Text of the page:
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Thursday, November 10, 2011

Wrapped in Sadness

Fourteen years ago, my mom was diagnosed with MS. Since that time, not a moment of her life has passed without her condition being that pesky fly buzzing around her head and not going away no matter how many times she swats at it. As the years have gone by, I've watched her struggle to remain the vibrant and mobile mom, grandma, wife she was used to being for all of us. For the last eight years, the MS seemed to have leveled off, seeming satisfied that my mom was confined to a wheelchair but able to still do some things that gave her great pleasure, like visiting friends once a week for breakfast. About three weeks ago, though, the MS raised its ugly head and showed us all it's still very much in control, and then last week, the call came that Mom was in the hospital, the outlook grim.

When I arrived to Mom's hospital bed, I realized I wasn't as prepared for the more difficult days to come as I had thought I was. Since her diagnosis, I've read as much about MS as I could. I've talked with Mom about how she's feeling and the meds she takes. I've helped take care of her. At times I considered how I might feel the moment Mom was no longer able to even sit in a wheelchair and would have to spend her time bedridden, most likely in a nursing home, away from the love of her life. But none of this prepared me for the sadness I'm feeling. To see someone I love trapped, unable to make sense of what's happening to her, breaks my heart. During the past eight years, when the MS would do something crazy like take away her sense of smell, I could hug her, make a joke that she was better off because of the stink coming from the boys' socks. She'd see the humor and some of her dismay would ease at least a little. This time, a hug and a joke won't ease her dismay.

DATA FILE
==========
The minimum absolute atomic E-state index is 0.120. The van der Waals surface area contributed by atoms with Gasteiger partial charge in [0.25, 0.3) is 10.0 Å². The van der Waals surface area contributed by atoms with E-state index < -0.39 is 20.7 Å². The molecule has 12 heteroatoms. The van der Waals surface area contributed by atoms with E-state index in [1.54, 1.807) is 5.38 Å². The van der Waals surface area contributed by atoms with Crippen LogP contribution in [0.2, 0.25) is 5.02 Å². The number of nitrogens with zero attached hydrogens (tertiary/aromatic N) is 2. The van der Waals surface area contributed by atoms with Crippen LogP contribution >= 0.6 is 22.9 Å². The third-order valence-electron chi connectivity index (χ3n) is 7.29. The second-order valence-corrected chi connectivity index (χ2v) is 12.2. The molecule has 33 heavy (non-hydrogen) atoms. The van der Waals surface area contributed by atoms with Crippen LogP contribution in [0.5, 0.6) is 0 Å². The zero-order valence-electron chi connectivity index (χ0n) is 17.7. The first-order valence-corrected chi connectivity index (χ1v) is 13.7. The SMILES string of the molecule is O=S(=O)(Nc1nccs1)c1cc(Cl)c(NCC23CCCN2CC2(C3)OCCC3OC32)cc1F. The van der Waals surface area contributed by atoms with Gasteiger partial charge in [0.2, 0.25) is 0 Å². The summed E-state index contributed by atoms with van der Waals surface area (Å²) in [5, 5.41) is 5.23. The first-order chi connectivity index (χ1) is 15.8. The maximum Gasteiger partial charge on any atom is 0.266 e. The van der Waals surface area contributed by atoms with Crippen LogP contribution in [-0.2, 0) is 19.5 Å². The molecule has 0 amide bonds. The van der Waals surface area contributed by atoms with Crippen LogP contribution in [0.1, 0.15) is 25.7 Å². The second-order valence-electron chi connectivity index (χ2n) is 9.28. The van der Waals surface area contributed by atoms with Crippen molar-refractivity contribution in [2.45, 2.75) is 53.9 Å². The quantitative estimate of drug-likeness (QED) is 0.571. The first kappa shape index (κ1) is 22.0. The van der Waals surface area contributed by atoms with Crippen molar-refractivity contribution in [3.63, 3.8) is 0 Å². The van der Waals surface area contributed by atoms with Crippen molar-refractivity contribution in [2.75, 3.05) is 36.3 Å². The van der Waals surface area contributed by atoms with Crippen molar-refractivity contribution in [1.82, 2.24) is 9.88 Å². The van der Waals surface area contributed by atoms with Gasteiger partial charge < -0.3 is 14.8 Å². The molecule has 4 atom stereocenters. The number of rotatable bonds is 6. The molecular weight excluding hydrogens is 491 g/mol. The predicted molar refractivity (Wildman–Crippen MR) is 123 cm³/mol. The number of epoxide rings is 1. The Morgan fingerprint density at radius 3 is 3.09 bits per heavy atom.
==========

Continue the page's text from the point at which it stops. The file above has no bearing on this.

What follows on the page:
And I'm not sure what will ease my sadness.

1 comment:

J said...

I'm not really sure what eases the sadness. It's great to have good friends and loving family around you, and they provide some comfort, but they don't completely take the sadness away.

What happened to me is, after some time, I realized one day that the ache was not so strong. Then later on I realized the ache was only present sometimes. Then one day I realized it had been a long time since I had ached, and that love colors my memories.